The magic of cinema in Italy occurs twice a year, in Sorrento (in November) and in Riccione (in July), and every year we long for it as if it were happening for the first time. To while away the time from here to 2 July – when Ciné will kick off in Riccione – we decided to fathom one of the greatest cinema-related mysteries: the trailer. Indeed, trailers are in the limelight in these hectic days, as distributors (both the U.S. majors and Italian and independent distributors) are presenting their lists to cinema theatre owners. Sometimes it is possible to get sneak peeks of the films, sometimes a preview is actually offered, but it’s mostly the trailers that take on the leading role.
Using trailers as a means to promote international cinema is a challenge that Marco Guadagno (as dubbing director) and 3Cycle have always eagerly faced. We had a chat with Marco to get to know a little more about the production of trailers, which are capable of constantly renewing the magic of cinema, of films. Even before we actually get to watch them.
«The difficulties of dubbing a trailer is that we must dub it knowing hardly anything about the film, other than the little information that is available to anyone on the Internet. We often work on trailers when we’re still actually working on the film. Sometimes, in order to prevent leaks, many parts of the trailer scenes are obscured, hence understanding what the film is about isn’t easy at all. This product truly requires the special attention of the dubbing company and of the distributor’s marketing division; after all, it is the foremost advertising product for the film.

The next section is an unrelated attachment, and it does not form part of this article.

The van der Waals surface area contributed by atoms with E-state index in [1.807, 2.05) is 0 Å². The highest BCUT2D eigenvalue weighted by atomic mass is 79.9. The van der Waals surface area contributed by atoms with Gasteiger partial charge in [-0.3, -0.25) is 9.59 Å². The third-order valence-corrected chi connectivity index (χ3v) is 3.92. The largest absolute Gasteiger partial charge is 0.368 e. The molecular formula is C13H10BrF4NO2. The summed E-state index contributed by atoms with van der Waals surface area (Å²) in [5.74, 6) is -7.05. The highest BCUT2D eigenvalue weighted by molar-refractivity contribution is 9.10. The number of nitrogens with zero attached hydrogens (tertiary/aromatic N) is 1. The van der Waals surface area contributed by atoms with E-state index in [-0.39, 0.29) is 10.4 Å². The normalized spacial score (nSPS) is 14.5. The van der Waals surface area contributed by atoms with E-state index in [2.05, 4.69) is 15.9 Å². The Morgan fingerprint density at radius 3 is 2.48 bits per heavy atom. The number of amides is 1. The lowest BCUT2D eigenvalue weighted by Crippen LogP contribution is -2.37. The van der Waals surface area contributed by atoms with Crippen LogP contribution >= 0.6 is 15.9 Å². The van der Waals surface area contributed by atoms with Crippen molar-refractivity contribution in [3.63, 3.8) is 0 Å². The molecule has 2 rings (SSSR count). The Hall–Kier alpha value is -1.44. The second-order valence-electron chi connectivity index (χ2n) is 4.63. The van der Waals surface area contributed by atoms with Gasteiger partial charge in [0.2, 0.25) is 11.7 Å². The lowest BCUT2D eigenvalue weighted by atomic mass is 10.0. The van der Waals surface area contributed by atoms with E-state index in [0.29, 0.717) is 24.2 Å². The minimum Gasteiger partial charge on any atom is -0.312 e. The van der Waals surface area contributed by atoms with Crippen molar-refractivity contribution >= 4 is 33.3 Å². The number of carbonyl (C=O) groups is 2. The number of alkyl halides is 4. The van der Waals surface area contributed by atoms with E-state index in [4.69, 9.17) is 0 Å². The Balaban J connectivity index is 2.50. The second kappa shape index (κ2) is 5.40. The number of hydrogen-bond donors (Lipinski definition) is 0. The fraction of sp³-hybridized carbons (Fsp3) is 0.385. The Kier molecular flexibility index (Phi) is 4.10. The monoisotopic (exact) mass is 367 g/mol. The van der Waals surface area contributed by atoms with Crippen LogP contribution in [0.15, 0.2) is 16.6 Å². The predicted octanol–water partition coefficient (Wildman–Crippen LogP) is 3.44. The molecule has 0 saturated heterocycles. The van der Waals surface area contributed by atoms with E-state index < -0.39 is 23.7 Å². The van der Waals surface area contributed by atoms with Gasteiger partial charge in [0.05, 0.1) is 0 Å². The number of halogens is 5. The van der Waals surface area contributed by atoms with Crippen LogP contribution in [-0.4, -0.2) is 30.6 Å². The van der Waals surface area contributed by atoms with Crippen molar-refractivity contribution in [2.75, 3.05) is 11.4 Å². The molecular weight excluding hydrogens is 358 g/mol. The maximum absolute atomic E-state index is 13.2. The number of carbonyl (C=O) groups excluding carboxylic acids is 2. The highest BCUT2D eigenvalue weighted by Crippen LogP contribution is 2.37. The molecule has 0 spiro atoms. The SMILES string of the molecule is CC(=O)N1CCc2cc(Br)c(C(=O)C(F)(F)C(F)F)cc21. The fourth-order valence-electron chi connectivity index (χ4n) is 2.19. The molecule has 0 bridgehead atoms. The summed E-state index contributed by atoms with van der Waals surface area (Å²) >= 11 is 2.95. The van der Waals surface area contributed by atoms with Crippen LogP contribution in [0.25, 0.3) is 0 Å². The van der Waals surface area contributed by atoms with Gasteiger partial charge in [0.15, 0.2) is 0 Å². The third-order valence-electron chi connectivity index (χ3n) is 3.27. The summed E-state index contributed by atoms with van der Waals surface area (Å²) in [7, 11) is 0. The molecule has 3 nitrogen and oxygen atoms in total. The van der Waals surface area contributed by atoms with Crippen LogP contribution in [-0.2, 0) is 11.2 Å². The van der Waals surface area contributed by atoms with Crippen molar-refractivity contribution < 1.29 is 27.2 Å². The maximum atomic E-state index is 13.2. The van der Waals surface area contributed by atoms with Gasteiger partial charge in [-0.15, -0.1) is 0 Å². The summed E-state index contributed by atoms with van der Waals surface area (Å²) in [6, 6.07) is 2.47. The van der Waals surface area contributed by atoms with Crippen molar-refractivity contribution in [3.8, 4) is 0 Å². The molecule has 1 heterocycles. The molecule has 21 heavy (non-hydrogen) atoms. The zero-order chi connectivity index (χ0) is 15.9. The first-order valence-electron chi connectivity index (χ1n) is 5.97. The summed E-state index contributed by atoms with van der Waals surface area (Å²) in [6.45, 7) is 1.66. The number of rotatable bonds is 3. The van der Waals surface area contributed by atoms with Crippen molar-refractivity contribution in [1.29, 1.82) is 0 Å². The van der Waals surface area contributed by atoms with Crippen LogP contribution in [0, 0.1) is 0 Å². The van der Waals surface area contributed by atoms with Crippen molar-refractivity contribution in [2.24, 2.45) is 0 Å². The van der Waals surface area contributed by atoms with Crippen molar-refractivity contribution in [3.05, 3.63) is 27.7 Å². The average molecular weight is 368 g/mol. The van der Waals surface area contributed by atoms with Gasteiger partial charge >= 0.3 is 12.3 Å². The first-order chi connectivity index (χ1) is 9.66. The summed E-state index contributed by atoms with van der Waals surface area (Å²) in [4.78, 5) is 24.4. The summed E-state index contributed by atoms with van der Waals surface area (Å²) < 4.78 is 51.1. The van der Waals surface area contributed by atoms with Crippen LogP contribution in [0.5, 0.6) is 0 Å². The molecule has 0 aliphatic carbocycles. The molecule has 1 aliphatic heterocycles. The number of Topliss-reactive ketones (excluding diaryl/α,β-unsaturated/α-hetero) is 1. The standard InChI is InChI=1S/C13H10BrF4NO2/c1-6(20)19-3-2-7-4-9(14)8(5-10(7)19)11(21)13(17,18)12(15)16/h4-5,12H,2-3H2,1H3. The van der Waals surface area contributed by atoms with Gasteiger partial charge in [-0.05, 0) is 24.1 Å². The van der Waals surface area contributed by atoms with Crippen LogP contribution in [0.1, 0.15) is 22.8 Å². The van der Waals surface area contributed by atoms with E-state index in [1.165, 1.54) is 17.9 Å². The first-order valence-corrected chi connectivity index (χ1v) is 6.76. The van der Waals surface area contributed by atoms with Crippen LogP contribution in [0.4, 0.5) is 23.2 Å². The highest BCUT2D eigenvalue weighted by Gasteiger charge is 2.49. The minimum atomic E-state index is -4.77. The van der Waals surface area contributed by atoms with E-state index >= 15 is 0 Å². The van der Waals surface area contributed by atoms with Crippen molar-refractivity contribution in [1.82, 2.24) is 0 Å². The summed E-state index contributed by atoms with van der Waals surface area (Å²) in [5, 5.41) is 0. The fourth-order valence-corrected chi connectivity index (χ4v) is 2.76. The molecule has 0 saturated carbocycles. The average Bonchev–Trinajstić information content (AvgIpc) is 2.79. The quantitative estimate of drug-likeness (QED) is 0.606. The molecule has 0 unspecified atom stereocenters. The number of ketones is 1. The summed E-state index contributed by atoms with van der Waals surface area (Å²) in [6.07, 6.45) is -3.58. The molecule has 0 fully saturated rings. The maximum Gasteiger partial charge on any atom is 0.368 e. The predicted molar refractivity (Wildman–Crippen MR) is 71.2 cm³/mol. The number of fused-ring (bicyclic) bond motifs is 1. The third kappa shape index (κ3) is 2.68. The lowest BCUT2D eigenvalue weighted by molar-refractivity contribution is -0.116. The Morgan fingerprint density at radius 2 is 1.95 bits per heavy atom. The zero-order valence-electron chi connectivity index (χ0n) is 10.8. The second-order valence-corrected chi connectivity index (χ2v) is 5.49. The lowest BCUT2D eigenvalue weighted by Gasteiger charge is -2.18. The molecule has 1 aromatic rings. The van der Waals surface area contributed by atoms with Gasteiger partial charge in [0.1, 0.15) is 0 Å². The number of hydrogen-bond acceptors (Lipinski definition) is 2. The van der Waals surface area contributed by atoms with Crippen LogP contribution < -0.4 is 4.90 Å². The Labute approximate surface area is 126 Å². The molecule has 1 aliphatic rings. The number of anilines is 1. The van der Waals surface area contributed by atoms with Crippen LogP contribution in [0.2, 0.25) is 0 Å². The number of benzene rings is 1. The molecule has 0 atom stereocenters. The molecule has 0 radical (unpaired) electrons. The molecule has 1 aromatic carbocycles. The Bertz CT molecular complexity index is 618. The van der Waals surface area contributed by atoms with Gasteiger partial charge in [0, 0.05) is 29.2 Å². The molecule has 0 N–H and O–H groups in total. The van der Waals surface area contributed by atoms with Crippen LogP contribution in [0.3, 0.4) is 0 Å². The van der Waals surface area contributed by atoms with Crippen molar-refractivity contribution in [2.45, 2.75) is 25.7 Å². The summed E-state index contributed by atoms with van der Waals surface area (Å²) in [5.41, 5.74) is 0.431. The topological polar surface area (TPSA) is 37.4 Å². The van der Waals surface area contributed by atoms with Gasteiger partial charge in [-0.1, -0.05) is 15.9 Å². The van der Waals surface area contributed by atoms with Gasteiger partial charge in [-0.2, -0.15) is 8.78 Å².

It’s a very delicate job, because you might hear just a single line, with no context whatsoever, and therefore you don’t really know how to interpret it… Regarding the choice of the voices, in some films you already know the characters and the original actors and that makes it easier to select the dubber. Sometimes, however, when you dub a trailer, you must rely on the impression you get watching it – and that impression may be totally overturned when you get to see the full film. When you’re dubbing the proper film, you get the overall picture and perhaps you might realise that it would be best to change a few voices or make a couple of swaps. Or perhaps, in the trailer you hear lines off-screen, which means you don’t even see the actor. On top of all that, it’s always a race against time: we must get it dubbed in just one week – sometimes in a couple of days. Anyway, we always try to do our best.
At Ciné we’ll be showing several trailers of upcoming films: one of them, The Wife will probably be released after the Riccione event (the distributor is Videa). Then we’ll have Ant Man & The Wasp (see); Venom; First Man; Alita Battle Angel; Bohemian Rapsody. So, all in all, dubbing trailers is a big job and we hope they can help our films be very successful at the box office!»